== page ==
CRA President’s Message: Summer student safety
By Tim RansonCanadian Rental Association
Spring is officially here, and we are once again considering adding high school students to the payroll for casual summer work. Many rental operators have developed the next generation of rental professionals by introducing them to the business as a summer student. This practice has been successfully implemented with many businesses in previous years.
Pre-planning is necessary to have success with hiring any new staff. I recommend you establish a rigorous and consistent orientation. This not only provides structure, but ensures all workers learn the same important safety and operation rules. By following pre-set onboarding steps, such as filling out hiring paperwork and reviewing safety information, we also ensure introductions are completed before the worker is permitted into the yard or shop environment.
In our branches, we use the first two days as an opportunity to ease new employees into the culture of the business and provide them with the safety training essential to daily activities such as movement of equipment and hand signals. We issue Personal Protective Equipment (PPE) necessary in our shop, yards and on customer sites. We also use these first few days to introduce the new employee to all the staff, assign a specific team member as a mentor and finally, to provide instruction on the scope of work they will be assigned in the next few weeks.
Often the young worker will have a restricted driver’s license. I would urge you to check with your insurance company prior to permitting this worker to operate your company vehicles. Also, remember to restrict them from operating any other mobile equipment for safety and insurance purposes.
New hires must be assigned to a mentor within the branch. This mentor needs to be a senior worker with competence in the scope of work required by the young worker. The mentor must be patient and able to instruct the new worker in all aspects of the yard and the shop. Safety and well-being of all staff is the most important priority for both the mentor and the new worker. The mentor and the student should be in constant communication. I suggest a pre-job discussion of the scope of work with periodic breaks to review, providing constant supervisor access while the work is in progress. In our business, the student is not to be left unsupervised when working.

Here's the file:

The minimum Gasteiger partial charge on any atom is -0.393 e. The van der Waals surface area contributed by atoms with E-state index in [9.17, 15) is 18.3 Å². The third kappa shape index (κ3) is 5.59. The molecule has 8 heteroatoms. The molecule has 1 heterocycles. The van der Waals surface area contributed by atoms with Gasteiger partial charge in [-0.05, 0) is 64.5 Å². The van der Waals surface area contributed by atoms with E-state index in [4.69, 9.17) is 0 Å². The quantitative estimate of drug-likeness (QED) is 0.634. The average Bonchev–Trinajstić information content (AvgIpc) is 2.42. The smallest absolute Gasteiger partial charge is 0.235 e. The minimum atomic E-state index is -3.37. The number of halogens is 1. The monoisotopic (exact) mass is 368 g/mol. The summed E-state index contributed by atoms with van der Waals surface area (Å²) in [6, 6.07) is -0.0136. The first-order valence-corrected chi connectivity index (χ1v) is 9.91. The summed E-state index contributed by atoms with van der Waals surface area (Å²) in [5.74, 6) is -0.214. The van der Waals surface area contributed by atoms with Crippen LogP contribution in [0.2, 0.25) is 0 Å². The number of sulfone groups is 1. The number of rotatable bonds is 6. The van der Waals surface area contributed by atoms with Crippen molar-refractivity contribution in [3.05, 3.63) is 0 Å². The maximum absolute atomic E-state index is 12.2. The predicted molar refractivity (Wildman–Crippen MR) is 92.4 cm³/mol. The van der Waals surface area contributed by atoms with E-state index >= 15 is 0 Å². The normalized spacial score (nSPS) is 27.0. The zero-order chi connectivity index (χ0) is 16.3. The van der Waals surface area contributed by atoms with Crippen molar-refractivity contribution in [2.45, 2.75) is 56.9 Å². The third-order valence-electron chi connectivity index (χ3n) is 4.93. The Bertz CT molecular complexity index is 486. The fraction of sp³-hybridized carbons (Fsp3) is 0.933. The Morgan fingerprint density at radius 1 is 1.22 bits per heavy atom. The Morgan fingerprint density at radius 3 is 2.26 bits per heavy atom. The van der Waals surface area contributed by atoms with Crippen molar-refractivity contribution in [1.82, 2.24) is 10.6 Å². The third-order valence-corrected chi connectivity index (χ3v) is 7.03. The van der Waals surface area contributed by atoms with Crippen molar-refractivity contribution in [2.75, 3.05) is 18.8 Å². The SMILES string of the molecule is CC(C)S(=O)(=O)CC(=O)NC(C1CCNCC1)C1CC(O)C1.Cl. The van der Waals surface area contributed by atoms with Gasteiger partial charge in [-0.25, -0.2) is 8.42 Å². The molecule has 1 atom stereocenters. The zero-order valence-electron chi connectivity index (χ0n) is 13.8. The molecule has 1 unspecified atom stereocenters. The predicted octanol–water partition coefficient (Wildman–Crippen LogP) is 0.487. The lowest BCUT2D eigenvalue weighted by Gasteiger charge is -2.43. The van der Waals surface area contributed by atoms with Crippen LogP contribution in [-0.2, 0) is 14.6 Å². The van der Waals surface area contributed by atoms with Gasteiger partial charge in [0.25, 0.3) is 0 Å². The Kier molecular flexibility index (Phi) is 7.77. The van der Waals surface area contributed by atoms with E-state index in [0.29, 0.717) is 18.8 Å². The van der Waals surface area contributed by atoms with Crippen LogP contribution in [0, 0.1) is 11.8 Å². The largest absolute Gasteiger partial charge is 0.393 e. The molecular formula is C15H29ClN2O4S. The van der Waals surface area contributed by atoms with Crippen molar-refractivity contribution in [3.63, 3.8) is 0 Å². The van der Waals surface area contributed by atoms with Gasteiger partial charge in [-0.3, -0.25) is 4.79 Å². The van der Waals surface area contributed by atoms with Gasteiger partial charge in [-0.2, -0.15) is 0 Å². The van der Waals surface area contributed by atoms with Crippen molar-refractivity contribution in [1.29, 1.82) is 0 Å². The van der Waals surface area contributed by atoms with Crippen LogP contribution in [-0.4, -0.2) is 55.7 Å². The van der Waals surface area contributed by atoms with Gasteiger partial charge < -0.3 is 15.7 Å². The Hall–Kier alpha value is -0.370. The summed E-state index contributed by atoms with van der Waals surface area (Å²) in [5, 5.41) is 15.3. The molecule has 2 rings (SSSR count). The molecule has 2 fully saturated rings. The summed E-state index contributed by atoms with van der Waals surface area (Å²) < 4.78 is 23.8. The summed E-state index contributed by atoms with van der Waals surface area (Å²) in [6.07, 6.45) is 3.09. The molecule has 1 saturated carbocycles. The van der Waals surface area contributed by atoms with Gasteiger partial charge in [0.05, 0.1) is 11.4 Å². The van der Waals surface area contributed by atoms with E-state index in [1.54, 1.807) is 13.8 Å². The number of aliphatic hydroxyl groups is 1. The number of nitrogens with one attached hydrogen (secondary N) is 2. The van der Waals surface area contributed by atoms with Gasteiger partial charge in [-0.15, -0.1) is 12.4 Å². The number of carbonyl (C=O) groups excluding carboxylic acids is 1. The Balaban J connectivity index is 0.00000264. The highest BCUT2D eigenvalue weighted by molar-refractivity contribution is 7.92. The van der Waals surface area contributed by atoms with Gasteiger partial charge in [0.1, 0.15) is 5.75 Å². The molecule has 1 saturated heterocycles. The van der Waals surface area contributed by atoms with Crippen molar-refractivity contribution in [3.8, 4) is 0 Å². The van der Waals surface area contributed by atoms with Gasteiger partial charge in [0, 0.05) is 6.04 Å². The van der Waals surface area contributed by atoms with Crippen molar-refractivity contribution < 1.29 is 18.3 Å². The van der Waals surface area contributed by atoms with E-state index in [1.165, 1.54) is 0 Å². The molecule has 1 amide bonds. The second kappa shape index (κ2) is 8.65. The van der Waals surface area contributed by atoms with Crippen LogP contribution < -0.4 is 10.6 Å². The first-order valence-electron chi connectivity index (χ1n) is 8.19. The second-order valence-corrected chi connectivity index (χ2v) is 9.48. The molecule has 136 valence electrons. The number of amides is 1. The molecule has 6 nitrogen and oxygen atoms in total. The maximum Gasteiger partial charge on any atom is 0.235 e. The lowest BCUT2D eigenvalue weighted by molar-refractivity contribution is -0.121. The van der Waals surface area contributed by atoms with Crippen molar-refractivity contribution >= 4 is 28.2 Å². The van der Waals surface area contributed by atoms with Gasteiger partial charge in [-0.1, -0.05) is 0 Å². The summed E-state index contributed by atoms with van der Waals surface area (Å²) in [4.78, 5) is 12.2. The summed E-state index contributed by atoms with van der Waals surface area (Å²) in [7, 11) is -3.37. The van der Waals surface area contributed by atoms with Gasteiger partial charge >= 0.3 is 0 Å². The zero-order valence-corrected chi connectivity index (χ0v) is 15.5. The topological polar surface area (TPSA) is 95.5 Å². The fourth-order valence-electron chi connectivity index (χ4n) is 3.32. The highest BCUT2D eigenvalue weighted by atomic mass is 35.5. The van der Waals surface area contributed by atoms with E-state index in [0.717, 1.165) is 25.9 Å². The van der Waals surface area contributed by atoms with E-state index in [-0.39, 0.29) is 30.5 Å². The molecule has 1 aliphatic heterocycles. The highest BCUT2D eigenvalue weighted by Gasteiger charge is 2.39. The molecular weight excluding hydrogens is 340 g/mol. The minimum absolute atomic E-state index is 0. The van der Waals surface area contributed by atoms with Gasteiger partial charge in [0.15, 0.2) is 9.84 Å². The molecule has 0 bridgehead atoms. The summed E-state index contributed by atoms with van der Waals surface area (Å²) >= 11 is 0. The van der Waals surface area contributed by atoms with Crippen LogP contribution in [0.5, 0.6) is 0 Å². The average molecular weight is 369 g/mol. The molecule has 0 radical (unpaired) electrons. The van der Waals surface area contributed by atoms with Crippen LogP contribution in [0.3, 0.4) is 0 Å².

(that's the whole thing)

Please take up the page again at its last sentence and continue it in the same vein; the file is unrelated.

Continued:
It is critically important to explain all hazardous activities and components, and to develop in your staff awareness of being able to stop work if they are unsure of how to proceed safely or if dangerous conditions exist. This is an occupational health and safety requirement in all jurisdictions in Canada, often referred to as “the right to refuse dangerous work.” Your discussion with new staff provides an opportunity to re-think a task to reduce or to remove the hazards before resuming the task.
The mentor is responsible to ensure the student worker is involved in your job hazard analysis process and is given direction and supervision on the assigned tasks for each day.
While the student is in the employment of the rental company, they are expected to follow all rules and policies. Demonstrating the rules by explaining the reasons why, and leading by example will help ensure the student worker clearly understands this responsibility.
Tim Ranson is Environment, Health and Safety manager at Finning (Canada) / The Cat Rental Store in Edmonton, Alta. He has worked in the rental industry for more than 20 years. Tim sat on the ARA Trade Show Committee and the ARA Risk Management Committee and helped start its Professional Driver Improvement Program. He was also a speaker/panelist over the past three years at the ARA Rental Show learning sessions.
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